PAST WINNERS IN THE CATEGORY Human Development
2017 - Human Development - Category Winner
Today there are around 110 million landmines affecting an estimated 70 countries around the world, affecting the lives and livelihoods of 1.5 billion people (World Bak Annual Report, 2011). Landmines have been in use since the 13th century as a way to stop enemy armies, but today instead, landmines are strategically planted around wells, fields and roads and 90% of the victims are civilians (UNICEF, 2015). Removing landmines is a slow, difficult and expensive process, as no method is 100% accurate you have to combine at least two of them. Despite having a market currently worth 5 billion USD, little has really changed on the ground since World War II, and hand-held instruments such as metal detectors and Ground Penetrating Radars are still the most preferred detection technologies. At Bibak, we believe, there must be a better solution, that’s why we created CANNY. CANNY is a modular pod of sensors that contains a metal detector, a georadar and a sensor for vapors from explosives. As simple as this may sound, this is a breakthrough combination in the detection field, able to locate even plastic and wooden landmines. CANNY also includes a landmine marker, a first-aid kit that meets international demining regulations and water to fight the number one problem of deminers: dehydration. CANNY is versatile enough to be attached to pretty much anything at hand, like a stick, a shovel and even a tractor. The current market is monopolized by expensive technology that competitors have used for over 50 years now (GIHDC, 2015). This technology is very simple per se, and the price of the devices does not reflect their actual cost (around from up to $18,000 for a metal detector plus a GPR). Being made from off-the-shelf parts, CANNY is 20 times less expensive than the competition. But Bibak is not just about technology. Bibak means “brave” in Persian, and we empower communities to take brave steps, from landmines to land security. Current demining is actually carried out by third parties with no community involvement in the process: as a matter of fact, NGOs and companies hire people at a central location and move them around the country. They have little to no links to the communities they serve and, because of this, communities often don’t trust the process. This, in turn, results in up to 50% of cleared land remaining unused just because communities don’t trust the process, despite all the millions of dollars spent on demining every single year ($460m in 2013 alone, according to the Landmine Monitor Annual Report). Bibak instead trains and assists communities to deploy the sensors themselves, teaching technical skills, first aid and leadership, in the process. Once demining is done, Bibak trains communities to upcycle the sensors and microcontroller that binds them together, reprogramming them to generate energy, regulate water flow for agriculture or for hydroponics. CANNY reaches communities in post-conflict areas through a microfinance scheme, with loans being repaid through income generated from cleared land. Thanks to its holistic approach, Bibak helps communities rebuild their social and economic fabric in 3 years instead of the 15-20 generally needed in post-conflict areas.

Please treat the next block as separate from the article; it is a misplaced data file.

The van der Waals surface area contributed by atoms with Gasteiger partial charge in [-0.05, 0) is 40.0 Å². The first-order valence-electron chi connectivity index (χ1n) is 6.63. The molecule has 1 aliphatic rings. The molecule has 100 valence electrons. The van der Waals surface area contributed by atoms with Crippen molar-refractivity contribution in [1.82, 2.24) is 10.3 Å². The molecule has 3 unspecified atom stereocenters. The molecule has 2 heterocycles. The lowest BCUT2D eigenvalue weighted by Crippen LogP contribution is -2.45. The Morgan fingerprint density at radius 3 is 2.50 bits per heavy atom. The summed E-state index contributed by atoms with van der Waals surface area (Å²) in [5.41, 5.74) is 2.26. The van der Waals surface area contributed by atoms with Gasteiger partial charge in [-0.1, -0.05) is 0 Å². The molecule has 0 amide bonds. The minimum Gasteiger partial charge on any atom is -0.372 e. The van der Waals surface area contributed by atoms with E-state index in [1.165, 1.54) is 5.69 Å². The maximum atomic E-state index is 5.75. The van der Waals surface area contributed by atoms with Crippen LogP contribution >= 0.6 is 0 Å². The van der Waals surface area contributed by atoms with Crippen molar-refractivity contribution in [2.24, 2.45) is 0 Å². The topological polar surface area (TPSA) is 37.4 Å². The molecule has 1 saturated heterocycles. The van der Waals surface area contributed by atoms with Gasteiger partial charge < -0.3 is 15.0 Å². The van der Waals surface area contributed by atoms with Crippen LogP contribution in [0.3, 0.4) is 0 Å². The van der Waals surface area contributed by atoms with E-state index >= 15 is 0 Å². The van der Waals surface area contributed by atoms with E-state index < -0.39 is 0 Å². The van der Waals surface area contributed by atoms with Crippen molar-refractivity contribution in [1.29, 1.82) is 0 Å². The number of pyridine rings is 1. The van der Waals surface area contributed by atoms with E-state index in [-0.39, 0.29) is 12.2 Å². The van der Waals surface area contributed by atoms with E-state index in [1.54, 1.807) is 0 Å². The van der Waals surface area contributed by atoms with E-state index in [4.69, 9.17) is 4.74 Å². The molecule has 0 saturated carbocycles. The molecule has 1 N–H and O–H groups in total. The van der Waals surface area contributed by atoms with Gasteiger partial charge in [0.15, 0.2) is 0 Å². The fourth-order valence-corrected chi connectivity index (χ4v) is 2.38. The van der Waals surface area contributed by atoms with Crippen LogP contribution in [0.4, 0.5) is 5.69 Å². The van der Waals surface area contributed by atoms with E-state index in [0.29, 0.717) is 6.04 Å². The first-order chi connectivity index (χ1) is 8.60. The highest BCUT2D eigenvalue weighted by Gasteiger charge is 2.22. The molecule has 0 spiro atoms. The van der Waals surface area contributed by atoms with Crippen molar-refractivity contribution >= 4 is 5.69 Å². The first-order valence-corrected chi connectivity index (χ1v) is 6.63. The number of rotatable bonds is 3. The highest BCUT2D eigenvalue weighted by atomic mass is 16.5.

2018 - Human Development - Category Winner
The Victoria Hand Project (VHP)- Providing prostheses to amputees in need
The Victoria Hand Project (VHP) aims to produce low-cost, highly functional, printed prosthetics using 3D printing, 3D laser scanning, and 3D software, and develop supply chains throughout the world to helps people regain the ability to do home or work-related tasks, and improve their quality of life.
2019 - Human Development - Category Winner
Many poor people loose their voice after throat cancer surgery because they cannot afford a replacement prosthetic voice box at a cost of US$1000. For example, in India the poor often earn less than $2 a day. AUM, a $1 ultra low-cost voice prosthesis device invented in 2015, comes with a curved knife that helps the puncturing of windpipe and food pipe with relative ease using a fisheye technique; Shishruth is an extremely inexpensive handheld wooden devise that helps to insert the prosthesis into the throat in less than two minutes. A training module supports clinicians and physicians with the procedure, and maintaining the prosthesis.
2011 - Human Development - Category Winner
The Solarclave is a low-cost, solar-powered device used to safely and reliably sterilize surgical instruments in developing country clinics that lack the necessary infrastructure and tools to perform much-needed surgical procedures.
2013 - Human Development - Category Winner
Based in Brazil, Solar Ear produces solar-powered hearing aids, relying on a dedicated workforce of deaf people. The devices’ batteries are rechargeable and they last for up to three years.